By: Kaavya Nag
It is possible that with all the numerous high-level international summits taking place this month, with Japan's new Hatoyama Initiative, and China's serious pledges on climate action, the international community missed out a rather important development in India changing its position on climate.
No, India hasn't yet made a complete turn around. It hasn't said it will agree to legally binding emission cuts on a deal that could be made at Copenhagen. But it has said what it has consciously refrained from even stating, in the past fifteen odd years.
The big shift is in India publicly stating that it agrees to pursue unilateral voluntary measures (no values on the table as yet) for 2020. In a move welcomed by UN Secretary General Ban Ki-moon, our environment minister Jairam Ramesh said 'we are now talking of voluntary unilateral implicitly targeted mitigation outcomes, not just actions with specific quantitative targets enshrined by law'. He also mentioned a 'per capita emission plus'.
Always one to shy away from legally binding targets, and one of the key players to push for an equitable treaty mirorring historical responsibility (necessary and key guidelines of climate negotiations today), India had probably gained the reputation of a deal-staller. Word has it that India's negotiators talk tough and have talked tough ever since the Kyoto Protocol came into action. India and China's refusal to change their negotiating position despite the need for a compromise, even after the EU's commitment to big emission cuts, has meant that Australia, New Zealand, Canada, Japan and the United States would not commit to any ambition. This was clearly visible in Australia and New Zealand's caveats to cut even 10 percent emissions from 2005 levels 'on the condition...'.
China in the mean while, has quietly become the world's largest emitter, but also has the largest installed wind energy capacity, solar photovoltaic manufacturing units, and has reportedly planted twice the number of trees as compared to the rest of the world. They have also calculated their current and projected emissions, say they will peak by 2030, and have committed to participating meaningfully at the climate negotiations.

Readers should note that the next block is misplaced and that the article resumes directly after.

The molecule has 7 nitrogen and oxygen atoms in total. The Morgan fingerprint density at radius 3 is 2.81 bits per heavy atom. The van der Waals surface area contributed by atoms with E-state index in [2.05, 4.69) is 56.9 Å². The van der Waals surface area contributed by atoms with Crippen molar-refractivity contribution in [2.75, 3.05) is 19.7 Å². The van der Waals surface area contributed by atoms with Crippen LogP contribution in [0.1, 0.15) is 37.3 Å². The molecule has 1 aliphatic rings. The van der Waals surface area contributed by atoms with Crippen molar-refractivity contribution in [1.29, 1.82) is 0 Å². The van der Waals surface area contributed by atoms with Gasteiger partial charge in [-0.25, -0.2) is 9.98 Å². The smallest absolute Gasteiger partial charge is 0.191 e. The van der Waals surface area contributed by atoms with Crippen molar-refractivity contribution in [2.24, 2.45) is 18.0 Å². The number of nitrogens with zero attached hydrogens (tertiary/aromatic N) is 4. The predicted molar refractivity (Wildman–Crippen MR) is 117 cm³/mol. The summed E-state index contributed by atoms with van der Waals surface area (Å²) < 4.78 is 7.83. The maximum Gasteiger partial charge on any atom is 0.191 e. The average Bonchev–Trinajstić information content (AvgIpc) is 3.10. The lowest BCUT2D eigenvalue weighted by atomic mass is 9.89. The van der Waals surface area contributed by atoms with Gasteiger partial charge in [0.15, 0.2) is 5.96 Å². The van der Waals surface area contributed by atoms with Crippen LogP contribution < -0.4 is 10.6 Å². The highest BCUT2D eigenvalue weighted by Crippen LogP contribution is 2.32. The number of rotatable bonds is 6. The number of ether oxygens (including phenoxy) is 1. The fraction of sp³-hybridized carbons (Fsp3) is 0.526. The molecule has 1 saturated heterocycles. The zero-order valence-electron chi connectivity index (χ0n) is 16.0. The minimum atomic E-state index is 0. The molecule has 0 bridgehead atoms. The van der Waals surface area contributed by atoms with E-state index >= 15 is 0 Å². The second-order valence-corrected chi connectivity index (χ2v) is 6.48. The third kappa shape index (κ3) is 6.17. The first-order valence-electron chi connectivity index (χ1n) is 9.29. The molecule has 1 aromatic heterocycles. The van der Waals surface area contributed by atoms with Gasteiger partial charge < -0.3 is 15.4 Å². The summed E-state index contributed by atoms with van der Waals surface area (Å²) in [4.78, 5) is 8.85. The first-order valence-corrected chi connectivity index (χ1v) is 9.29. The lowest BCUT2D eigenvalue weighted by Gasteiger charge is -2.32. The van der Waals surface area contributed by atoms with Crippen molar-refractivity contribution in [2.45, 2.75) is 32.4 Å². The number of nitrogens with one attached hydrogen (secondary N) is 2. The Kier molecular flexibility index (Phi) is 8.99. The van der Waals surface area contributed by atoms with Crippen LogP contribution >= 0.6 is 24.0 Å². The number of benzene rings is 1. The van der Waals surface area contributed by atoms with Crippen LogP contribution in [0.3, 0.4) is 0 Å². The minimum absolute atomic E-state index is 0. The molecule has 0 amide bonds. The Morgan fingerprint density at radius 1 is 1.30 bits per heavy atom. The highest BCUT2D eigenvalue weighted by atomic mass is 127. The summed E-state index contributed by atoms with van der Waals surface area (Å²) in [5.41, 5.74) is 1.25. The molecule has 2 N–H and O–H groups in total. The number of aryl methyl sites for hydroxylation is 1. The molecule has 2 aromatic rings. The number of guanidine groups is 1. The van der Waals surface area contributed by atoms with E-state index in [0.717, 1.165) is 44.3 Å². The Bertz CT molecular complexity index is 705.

Clearly, it is time for India to bite the bit. India is now angling for a change in international perception. But patience wears thin as talk (and no action) on our National Action Plan on Climate Change (NAPCC) and other domestic actions to cut emissions have remained on paper. The secretive draft of the solar mission suggests it will be released on 14th November 2009, everything else is 'proposed to be out by December'.Surely we are rather famous for Missions, Policies, Missions and Policies?
Only recently has the rhetoric changed, with the PM asking India to be a deal-maker, not a deal breaker.
The PM has spoken of a National Climate Change Mitigation Authority (NCCMA) - that will help realise implicit targets, and Jairam Ramesh has been speaking of a proposal to introduce an overarching central law that will guide the process.Opposition from the opposition is an drama we must expect once our ministers ready for the November session of Parliament. But as Jairam Ramesh says, we need to have everyone in the country on our side before we push for international commitments.
At this point in time, with a real climate crisis looming large (non-believers please see the IPCC report and anti-alarmists please read the papers), global collective cooperation is of utmost importance. This opportune moment will pass us by in a few years from now, and that would really make us 'the age of stupid'.